Handling rogue access by ex-employees

Elizabeth Millard//November 5, 2014

Handling rogue access by ex-employees

Elizabeth Millard//November 5, 2014

elizabeth millardFor law firms, the next big IT threat is likely to hit close to home: ex-employees and former associates who are still accessing a firm’s documents.

A recent survey by cloud IT provider Intermedia and survey firm Osterman Research found that 89 percent of former employees retained access to files, documents, and apps, through the use of online storage application Dropbox as well as email, PayPal, and file-sharing apps.

This is especially problematic for law firms, since this kind of rogue access can lead to legal malpractice, disbarment, and breach of attorney-client privilege. To get an idea of the scope of the issue and what can be done, we spoke with Dennis Dimka, managing director for Uptime Systems, an Eden Prairie-based provider of cloud services that focuses exclusively on the legal industry.

ML: What kind of trends are you seeing in terms of law firms dealing with overall security issues?

DD: We have clients in every state and service only law firms, so we have the unique opportunity to see trends on a national level in the legal industry. What we’re seeing is that firms will call us because they want to move to the cloud, and we’ll ask for their driving factors for that decision. They mention remote access and cost savings, but to our dismay, security isn’t the driving factor, and we feel that it should be. So the major trend we’re seeing is a disconnect between IT decisions and a sense of urgency about security.

ML: Why are the results from the recent study about ex-employees important? Should law firms be concerned about that statistic?

DD: Absolutely. There is all kinds of press about hackers, but ex-employees pose a far greater threat to a law firm’s systems. When Intermedia and Osterman did the study, they just wanted to see how people were sharing files and how many might still have access to business assets even after they left a company. The results are pretty shocking. There’s a huge percentage of people who not only access file-sharing programs, but also they can still get on the company networks. The other important finding in the study is that many people use that access — it’s not just that they have the ability to get in, they actively take advantage of that to reach back into the assets of former employers.

ML: Why is this such a huge and widespread problem?

DD: Many times, a business doesn’t provide a centralized place to store documents, or they lack adequate backup systems. So, an employee might conclude that they need a place to put those files so they can access them remotely. They tend to choose free online storage options like Dropbox or Box. Also, a firm’s systems might be ad hoc, and grown over time. They may not have made the investment yet into a central platform, so employees use file sharing or document storage on their own. And that’s what is leading to this issue.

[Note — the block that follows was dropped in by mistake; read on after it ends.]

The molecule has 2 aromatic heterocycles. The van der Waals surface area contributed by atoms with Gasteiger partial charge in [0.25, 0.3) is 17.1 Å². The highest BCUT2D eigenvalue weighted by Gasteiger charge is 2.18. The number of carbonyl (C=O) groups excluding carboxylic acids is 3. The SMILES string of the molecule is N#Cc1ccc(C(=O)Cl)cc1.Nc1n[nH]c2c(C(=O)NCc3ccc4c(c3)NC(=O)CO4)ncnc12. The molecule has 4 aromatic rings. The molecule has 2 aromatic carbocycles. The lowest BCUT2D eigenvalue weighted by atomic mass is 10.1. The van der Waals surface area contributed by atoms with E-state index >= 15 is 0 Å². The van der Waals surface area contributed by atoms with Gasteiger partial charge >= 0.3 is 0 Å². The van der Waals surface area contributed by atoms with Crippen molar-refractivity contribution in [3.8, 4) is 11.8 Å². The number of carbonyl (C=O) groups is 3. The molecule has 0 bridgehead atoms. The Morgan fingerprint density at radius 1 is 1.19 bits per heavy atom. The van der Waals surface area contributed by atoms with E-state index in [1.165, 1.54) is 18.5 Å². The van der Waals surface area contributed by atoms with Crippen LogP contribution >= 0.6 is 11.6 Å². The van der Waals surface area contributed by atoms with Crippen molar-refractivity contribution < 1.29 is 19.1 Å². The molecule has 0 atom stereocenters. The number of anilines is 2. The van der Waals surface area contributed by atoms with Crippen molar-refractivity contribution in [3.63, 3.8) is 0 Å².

ML: In addition to creating a central document repository, what else can a firm do for data protection?

DD: One major strategy is to implement a single-sign-on application. That means employees have one password that gets them into all of the company’s assets based on their access levels. It’s like a front gate that sits in front of all the company’s files and applications. When an employee leaves, you simply remove their ability to get through that gate. That can go a long way toward protecting assets.

Also, a firm should have an IT offboarding checklist, so when the employee or associate leaves, you can go through the list, in the same way that you’d get their ID badge or company equipment. They should be able to hand over all their passwords, VPN key fobs, and key files, and be instructed to remove any personal data from company devices, since you should securely wipe their laptops and company-owned smartphones.

Another thing to keep in mind is to run a system audit when employees change departments, and to de-provision access to anything they no longer need in a new role. Employees or associates should only have access to systems and applications that they really need to do their work.

Elizabeth Millard has been writing about technology for nearly 20 years. Her work has appeared in ABA Journal, Law Office Computing, Business 2.0, eWeek, and TechNewsWorld.